Do Bike Helmets Create More Harm Than Good?

Leslie Garrett by Leslie Garrett | July 22nd, 2014 | No Comments
topic: Green Living

As a child, my bicycle meant freedom: the freedom to get where I wanted to go quickly, and the freedom to roam, to explore, to savor. Nowhere in my childhood mostly spent on two wheels was there a helmet.

It wasn’t until I was an adult, living in a large city and relying on my bike to travel to and from work, that I even thought of helmets. At the time, there was talk of making bike helmets mandatory for children. My mountain biking friends wore helmets. So I joined them, despite hating it. I began to opt more frequently for transit rather than arrive at work with flat, sweaty hair. When I did ride, I missed the feeling of freedom I’d had as a kid. But I was safer, right?
Maybe. But maybe not.

Howie Chong, a Yale student and environmentalist, recently outlined the trajectory of helmet use and increased risk to cyclists on his blog and drew some rather surprising conclusions.

For one thing, Chong points out that there are a number of other activities, from walking to driving, that put us at even greater risk for head trauma and yet we don’t wear helmets when engaged in those activities.

It’s not that head injuries aren’t serious and that we shouldn’t aim to reduce our risk of experiencing them. It’s that, somehow, cycling has been singled out as putting us at high risk for injury when more than a few studies show that we’re actually less likely to suffer head injury as a cyclist than walking, riding in a car or driving a motorcycle.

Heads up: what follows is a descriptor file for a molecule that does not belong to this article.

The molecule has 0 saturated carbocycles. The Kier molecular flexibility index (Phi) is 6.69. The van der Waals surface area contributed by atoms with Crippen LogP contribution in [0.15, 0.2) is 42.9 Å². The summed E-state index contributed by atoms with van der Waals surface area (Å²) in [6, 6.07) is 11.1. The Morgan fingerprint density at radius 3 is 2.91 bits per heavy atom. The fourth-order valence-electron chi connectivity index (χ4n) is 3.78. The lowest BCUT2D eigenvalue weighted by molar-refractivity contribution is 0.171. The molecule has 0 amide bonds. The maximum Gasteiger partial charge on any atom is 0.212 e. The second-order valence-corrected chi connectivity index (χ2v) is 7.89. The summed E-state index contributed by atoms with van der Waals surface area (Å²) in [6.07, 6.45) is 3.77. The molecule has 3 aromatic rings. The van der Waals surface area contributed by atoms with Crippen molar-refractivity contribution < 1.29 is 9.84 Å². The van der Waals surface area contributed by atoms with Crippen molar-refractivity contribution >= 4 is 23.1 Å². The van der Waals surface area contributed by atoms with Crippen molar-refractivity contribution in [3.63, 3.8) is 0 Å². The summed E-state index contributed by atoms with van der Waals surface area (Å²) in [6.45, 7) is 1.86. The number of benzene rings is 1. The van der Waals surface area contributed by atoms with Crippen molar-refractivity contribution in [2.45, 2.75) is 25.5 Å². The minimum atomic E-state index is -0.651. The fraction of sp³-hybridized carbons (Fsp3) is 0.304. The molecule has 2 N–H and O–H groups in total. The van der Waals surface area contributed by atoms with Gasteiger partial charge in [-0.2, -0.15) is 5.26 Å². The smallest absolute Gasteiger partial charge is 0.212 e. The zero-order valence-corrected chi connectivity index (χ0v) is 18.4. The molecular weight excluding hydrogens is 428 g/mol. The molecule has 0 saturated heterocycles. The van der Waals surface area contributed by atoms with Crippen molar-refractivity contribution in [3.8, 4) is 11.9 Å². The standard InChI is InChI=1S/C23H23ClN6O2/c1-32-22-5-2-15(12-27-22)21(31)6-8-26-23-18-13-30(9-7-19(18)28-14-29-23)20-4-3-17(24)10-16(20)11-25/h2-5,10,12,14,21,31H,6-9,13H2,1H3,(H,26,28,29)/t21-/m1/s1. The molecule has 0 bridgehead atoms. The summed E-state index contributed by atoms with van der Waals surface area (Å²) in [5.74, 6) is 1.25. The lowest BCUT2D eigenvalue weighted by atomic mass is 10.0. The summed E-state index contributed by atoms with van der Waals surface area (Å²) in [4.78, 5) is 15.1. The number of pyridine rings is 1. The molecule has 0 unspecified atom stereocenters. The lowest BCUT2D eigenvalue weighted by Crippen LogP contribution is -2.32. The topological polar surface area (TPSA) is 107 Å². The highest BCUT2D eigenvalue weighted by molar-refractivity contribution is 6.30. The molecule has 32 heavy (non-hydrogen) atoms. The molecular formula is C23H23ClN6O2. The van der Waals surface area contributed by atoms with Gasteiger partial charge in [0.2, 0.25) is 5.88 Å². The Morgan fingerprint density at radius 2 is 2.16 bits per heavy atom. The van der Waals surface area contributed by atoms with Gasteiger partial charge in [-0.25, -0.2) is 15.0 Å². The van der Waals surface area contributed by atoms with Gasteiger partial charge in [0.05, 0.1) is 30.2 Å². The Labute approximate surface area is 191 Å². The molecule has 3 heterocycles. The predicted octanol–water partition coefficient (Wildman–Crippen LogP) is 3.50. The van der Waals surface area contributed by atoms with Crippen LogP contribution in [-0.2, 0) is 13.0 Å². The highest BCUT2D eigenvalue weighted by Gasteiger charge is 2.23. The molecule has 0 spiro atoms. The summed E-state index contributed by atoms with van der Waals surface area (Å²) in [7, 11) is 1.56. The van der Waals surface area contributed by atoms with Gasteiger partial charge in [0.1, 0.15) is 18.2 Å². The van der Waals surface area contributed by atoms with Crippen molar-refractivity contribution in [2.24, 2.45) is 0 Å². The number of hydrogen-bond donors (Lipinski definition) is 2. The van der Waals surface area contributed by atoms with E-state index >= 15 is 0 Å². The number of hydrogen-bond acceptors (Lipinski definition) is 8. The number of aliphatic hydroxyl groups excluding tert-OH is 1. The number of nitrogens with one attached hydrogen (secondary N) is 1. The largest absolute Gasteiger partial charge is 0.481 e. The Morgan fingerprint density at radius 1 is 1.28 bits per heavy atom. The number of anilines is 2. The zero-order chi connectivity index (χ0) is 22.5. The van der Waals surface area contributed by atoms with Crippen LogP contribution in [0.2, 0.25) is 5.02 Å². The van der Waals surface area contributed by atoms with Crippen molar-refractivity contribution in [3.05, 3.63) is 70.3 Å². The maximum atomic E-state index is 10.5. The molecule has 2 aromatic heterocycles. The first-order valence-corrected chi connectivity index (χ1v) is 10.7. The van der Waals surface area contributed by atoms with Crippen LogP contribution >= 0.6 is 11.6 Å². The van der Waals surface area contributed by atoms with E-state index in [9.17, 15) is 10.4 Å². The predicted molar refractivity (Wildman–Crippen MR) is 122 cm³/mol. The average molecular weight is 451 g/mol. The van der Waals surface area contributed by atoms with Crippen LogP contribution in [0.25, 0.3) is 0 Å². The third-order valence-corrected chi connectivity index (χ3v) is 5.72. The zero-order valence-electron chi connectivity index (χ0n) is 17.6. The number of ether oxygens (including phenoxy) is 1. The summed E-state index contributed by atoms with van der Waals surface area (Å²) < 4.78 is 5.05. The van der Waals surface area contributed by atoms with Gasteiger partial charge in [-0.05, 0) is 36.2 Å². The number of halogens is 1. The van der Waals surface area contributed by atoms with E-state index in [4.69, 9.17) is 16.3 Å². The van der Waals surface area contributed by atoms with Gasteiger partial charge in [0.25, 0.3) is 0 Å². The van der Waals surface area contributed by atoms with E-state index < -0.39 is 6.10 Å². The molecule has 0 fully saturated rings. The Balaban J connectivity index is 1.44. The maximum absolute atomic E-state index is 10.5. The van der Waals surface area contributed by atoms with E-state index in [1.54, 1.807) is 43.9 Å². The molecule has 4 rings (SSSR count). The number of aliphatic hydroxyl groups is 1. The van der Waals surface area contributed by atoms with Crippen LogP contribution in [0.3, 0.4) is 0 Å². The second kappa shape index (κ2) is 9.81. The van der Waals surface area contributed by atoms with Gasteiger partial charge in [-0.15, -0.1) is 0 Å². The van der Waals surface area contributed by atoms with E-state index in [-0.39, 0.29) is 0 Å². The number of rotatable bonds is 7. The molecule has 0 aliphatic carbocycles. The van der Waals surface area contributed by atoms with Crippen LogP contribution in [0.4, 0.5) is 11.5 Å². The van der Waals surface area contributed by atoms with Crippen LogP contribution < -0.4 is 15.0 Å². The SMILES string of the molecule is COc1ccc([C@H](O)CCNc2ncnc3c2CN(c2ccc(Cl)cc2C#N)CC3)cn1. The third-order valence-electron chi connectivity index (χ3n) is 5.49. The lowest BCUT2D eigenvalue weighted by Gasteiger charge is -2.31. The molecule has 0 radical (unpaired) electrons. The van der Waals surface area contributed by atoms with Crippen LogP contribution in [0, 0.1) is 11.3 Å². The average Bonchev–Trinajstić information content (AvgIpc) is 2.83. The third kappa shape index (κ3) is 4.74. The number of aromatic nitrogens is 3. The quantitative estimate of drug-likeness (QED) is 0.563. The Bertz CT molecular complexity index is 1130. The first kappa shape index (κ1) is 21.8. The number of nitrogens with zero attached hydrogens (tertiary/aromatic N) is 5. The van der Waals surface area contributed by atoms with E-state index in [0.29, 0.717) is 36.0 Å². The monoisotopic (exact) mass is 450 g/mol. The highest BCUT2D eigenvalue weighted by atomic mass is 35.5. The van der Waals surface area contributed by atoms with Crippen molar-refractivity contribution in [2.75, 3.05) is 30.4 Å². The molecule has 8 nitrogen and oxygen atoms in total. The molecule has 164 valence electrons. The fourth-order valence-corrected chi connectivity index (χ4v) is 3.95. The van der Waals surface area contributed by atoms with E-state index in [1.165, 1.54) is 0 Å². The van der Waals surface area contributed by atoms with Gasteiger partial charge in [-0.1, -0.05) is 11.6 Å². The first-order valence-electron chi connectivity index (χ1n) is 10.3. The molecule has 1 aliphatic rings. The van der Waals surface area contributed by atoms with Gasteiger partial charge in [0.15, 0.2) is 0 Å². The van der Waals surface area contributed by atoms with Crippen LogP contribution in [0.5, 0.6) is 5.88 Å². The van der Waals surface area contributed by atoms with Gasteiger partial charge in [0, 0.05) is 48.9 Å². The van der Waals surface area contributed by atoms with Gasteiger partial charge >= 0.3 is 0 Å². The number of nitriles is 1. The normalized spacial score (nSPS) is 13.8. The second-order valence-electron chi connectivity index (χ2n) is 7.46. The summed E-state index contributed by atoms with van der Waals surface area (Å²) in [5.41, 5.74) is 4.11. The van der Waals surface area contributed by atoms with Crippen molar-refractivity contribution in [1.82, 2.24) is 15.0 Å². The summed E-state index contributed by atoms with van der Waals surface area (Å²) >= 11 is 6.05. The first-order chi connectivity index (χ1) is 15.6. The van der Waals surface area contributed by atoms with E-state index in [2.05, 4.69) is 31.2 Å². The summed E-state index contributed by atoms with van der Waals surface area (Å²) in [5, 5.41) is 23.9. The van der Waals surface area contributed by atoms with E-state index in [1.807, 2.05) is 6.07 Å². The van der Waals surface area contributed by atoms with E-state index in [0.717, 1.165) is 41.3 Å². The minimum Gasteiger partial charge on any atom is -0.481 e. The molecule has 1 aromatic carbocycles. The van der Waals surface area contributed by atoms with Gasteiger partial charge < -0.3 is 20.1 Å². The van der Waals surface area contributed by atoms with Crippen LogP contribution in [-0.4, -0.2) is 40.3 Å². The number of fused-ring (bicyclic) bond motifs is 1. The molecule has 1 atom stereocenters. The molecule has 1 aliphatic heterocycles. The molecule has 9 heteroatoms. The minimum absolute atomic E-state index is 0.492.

What’s more, writes Chong, our helmet use might be increasing our risk of injury. Another study – this one out of the University of Bath – reveals drivers give less space to helmeted cyclists than non-helmeted cyclists, thereby increasing the likelihood of collision. What’s more, helmeted cyclists are riskier riders than those who ride without.

Ryan Craven is an urban cyclist and community activist whose work is aimed at making our urban spaces more bike-friendly. He’s read Chong’s argument and, as a non-helmeted cyclist himself, believes Chong has made some salient points.

He’s not unaware of the risks. Going without a helmet, says Craven, means that he chooses the safest route to get where he’s going. He rides a cruiser bike, which means, he says, he’s more visible than some cyclists.

But his main reason, he says, for going without a helmet is to “normalize” cycling. “We promote cycling like we promote cigarettes, by focusing on the hazards,” he says. “I don’t want to support the idea that cycling is unsafe.”

Craven wants to see North America develop a bike culture, much like parts of Europe and Scandinavia (where, he points out, many riders are without helmets) and he thinks helmets are a deterrent to many who might otherwise rely on bikes for transport.

He argues that the way to ensure cyclists are safe is to boost the numbers of cyclists. The more cyclists, the more motorists will learn to share the road. “The health benefits of more people cycling outweigh the risks of head injury,” says Craven.

I’ve taken his philosophy to my own riding and have relegated my helmet to a shelf in my garage. I still wear it when I’m riding on busy streets but not when I ride the bike trails near my home. I’m more inclined to ride when it just feels good.
It feels like childhood.

Note: Please use your judgement when deciding whether to wear a bicycle helmet.

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